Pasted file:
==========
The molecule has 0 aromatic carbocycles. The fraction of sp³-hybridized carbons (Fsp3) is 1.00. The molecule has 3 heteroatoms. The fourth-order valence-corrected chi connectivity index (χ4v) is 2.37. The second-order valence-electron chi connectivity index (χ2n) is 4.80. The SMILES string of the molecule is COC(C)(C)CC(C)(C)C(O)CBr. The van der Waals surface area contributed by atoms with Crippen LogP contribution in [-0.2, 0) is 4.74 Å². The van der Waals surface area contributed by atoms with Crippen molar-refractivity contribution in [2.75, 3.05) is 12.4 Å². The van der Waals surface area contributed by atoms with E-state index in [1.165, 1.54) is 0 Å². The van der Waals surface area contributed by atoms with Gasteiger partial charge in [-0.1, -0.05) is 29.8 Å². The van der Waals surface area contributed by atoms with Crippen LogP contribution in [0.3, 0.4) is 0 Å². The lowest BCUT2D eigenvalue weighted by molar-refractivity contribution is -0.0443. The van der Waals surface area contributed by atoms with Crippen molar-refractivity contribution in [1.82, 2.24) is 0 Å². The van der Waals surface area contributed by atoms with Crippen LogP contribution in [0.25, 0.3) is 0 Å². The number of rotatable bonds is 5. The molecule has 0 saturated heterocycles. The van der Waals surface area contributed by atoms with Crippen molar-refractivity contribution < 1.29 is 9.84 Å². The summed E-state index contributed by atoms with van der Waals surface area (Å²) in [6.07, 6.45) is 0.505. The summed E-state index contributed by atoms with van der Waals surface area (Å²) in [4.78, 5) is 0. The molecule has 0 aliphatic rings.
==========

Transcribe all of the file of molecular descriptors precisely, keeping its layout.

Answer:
The molecule has 0 aromatic carbocycles. The fraction of sp³-hybridized carbons (Fsp3) is 1.00. The molecule has 3 heteroatoms. The fourth-order valence-corrected chi connectivity index (χ4v) is 2.37. The second-order valence-electron chi connectivity index (χ2n) is 4.80. The SMILES string of the molecule is COC(C)(C)CC(C)(C)C(O)CBr. The van der Waals surface area contributed by atoms with Crippen LogP contribution in [-0.2, 0) is 4.74 Å². The van der Waals surface area contributed by atoms with Crippen molar-refractivity contribution in [2.75, 3.05) is 12.4 Å². The van der Waals surface area contributed by atoms with E-state index in [1.165, 1.54) is 0 Å². The van der Waals surface area contributed by atoms with Gasteiger partial charge in [-0.1, -0.05) is 29.8 Å². The van der Waals surface area contributed by atoms with Crippen LogP contribution in [0.3, 0.4) is 0 Å². The lowest BCUT2D eigenvalue weighted by molar-refractivity contribution is -0.0443. The van der Waals surface area contributed by atoms with Crippen molar-refractivity contribution in [1.82, 2.24) is 0 Å². The van der Waals surface area contributed by atoms with Crippen LogP contribution in [0.25, 0.3) is 0 Å². The number of rotatable bonds is 5. The molecule has 0 saturated heterocycles. The van der Waals surface area contributed by atoms with Crippen molar-refractivity contribution < 1.29 is 9.84 Å². The summed E-state index contributed by atoms with van der Waals surface area (Å²) in [6.07, 6.45) is 0.505. The summed E-state index contributed by atoms with van der Waals surface area (Å²) in [4.78, 5) is 0. The molecule has 0 aliphatic rings.